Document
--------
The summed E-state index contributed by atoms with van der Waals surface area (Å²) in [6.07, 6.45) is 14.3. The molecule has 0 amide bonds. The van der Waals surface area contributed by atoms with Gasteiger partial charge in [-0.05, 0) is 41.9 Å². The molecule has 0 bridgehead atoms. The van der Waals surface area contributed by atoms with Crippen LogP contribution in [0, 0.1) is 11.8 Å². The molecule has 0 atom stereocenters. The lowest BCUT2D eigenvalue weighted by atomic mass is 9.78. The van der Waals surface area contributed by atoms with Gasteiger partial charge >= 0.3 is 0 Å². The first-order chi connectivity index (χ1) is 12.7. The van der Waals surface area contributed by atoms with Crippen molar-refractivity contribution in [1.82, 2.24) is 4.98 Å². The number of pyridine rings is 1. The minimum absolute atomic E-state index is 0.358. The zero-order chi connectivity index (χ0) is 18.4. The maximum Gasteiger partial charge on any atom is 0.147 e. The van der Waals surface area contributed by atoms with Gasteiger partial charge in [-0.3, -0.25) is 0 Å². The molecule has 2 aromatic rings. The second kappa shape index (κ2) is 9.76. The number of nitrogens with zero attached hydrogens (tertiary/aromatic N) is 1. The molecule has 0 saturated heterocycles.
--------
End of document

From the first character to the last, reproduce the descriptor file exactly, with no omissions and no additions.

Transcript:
The summed E-state index contributed by atoms with van der Waals surface area (Å²) in [6.07, 6.45) is 14.3. The molecule has 0 amide bonds. The van der Waals surface area contributed by atoms with Gasteiger partial charge in [-0.05, 0) is 41.9 Å². The molecule has 0 bridgehead atoms. The van der Waals surface area contributed by atoms with Crippen LogP contribution in [0, 0.1) is 11.8 Å². The molecule has 0 atom stereocenters. The lowest BCUT2D eigenvalue weighted by atomic mass is 9.78. The van der Waals surface area contributed by atoms with Gasteiger partial charge >= 0.3 is 0 Å². The first-order chi connectivity index (χ1) is 12.7. The van der Waals surface area contributed by atoms with Crippen molar-refractivity contribution in [1.82, 2.24) is 4.98 Å². The number of pyridine rings is 1. The minimum absolute atomic E-state index is 0.358. The zero-order chi connectivity index (χ0) is 18.4. The maximum Gasteiger partial charge on any atom is 0.147 e. The van der Waals surface area contributed by atoms with Gasteiger partial charge in [-0.3, -0.25) is 0 Å². The molecule has 2 aromatic rings. The second kappa shape index (κ2) is 9.76. The number of nitrogens with zero attached hydrogens (tertiary/aromatic N) is 1. The molecule has 0 saturated heterocycles.